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Foreign Minister Urmas Paet: Estonia Supports Giving European Union Candidate Country Status to Serbia and Starting Accession Negotiations with Montenegro


No. 396-E

At a meeting of the foreign and European affairs ministers of the European Union in Brussels, Foreign Minister Urmas Paet said that Estonia supports giving Serbia European Union candidate country status, starting accession negotiations with Montenegro, continuing accession negotiations with Iceland and Turkey, and also beginning accession negotiations with Macedonia*. Estonia also feels that steps must be taken to bring Albania, Bosnia and Herzegovina, and Kosovo closer to the European Union.

“We feel a trustworthy enlargement policy is important—one that offers candidate countries the prospect of joining when they fulfil criteria and that evaluates each candidate country objectively in accordance with its progress,” said Paet.

In October the European Commission published an enlargement progress report in which it evaluated progress and shortcomings over the past year in Croatia, Turkey, Iceland, Macedonia, Montenegro, Albania, Bosnia and Herzegovina, and Kosovo. Paet stated that in the opinion section published along with the progress report, the Commission proposed that in response to Serbia’s accession application the country should be granted candidate state status.

“Estonia also supports starting accession negotiations with Serbia,” Paet noted. “In addition, Estonia supports the European Commission’s proposal to start accession negotiations with Montenegro, which has fulfilled the goals set by the Commission, as well as Macedonia,” he added.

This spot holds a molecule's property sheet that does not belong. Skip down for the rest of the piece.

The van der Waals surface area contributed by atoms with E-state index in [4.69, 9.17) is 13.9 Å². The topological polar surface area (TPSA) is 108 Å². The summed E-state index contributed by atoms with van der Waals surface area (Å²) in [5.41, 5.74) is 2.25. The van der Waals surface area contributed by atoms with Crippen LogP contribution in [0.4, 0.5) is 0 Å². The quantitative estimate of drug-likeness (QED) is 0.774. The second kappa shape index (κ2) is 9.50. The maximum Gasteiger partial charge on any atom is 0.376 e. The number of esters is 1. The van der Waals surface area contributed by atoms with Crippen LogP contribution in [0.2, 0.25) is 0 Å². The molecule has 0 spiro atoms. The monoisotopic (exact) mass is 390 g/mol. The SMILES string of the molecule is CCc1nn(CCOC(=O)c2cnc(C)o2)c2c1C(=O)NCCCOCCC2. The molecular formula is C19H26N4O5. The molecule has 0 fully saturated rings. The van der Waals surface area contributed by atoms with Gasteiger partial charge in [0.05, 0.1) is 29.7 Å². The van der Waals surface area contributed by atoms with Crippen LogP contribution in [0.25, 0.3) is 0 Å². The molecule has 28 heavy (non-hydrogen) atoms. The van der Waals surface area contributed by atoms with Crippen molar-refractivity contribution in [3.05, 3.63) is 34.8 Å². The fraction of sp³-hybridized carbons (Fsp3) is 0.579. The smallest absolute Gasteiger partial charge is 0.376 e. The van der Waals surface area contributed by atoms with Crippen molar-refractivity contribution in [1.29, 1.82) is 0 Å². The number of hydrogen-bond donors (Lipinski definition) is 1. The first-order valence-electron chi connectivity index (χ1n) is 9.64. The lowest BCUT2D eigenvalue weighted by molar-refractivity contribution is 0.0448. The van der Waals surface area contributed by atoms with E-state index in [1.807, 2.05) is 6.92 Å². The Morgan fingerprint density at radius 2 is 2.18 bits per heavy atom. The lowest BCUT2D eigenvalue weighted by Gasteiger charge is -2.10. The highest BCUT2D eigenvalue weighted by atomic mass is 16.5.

Paet feels that Bosnia and Herzegovina and Albania’s chances to move forward in integrating with the European Union are dependent on the countries’ political ability to carry out the necessary reforms. “We must guarantee a clear European Union perspective for Kosovo,” emphasised the Estonian foreign minister. “Therefore we support starting a visa dialogue with Kosovo and finding opportunities to conclude a trade and framework agreement,” he asserted.

The Council was also preparing for the accession conference with Iceland on 12 December. “We are very pleased with Iceland’s successful progress in accession negotiations,” Paet stated. “In order to move forward with Turkey’s accession process, Estonia strongly supports the European Commission’s plan for a positive action plan for European Union-Turkey relations, which would include areas of common interest and would complement accession negotiations,” he said. “We believe it is particularly important to have a foreign policy dialogue with Turkey, as well as co-operation in the fight against terrorism and the energy sector and dialogue on the topics of visas, mobility, and immigration,” the foreign minister added.

Along with the progress report the European Commission also published a positive assessment of Croatia joining the European Union, and the signing of Croatia’s accession agreement is now scheduled for the European Council on 9 December 2011. Following a successful ratification process, Croatia should become a European Union member state on 1 July 2013.

Additional information:
Helen Ennok, press spokesperson, Estonia’s permanent representation to the EU
+32 474 98 16 57

* Former Yugoslav Republic of Macedonia

+372 637 7654



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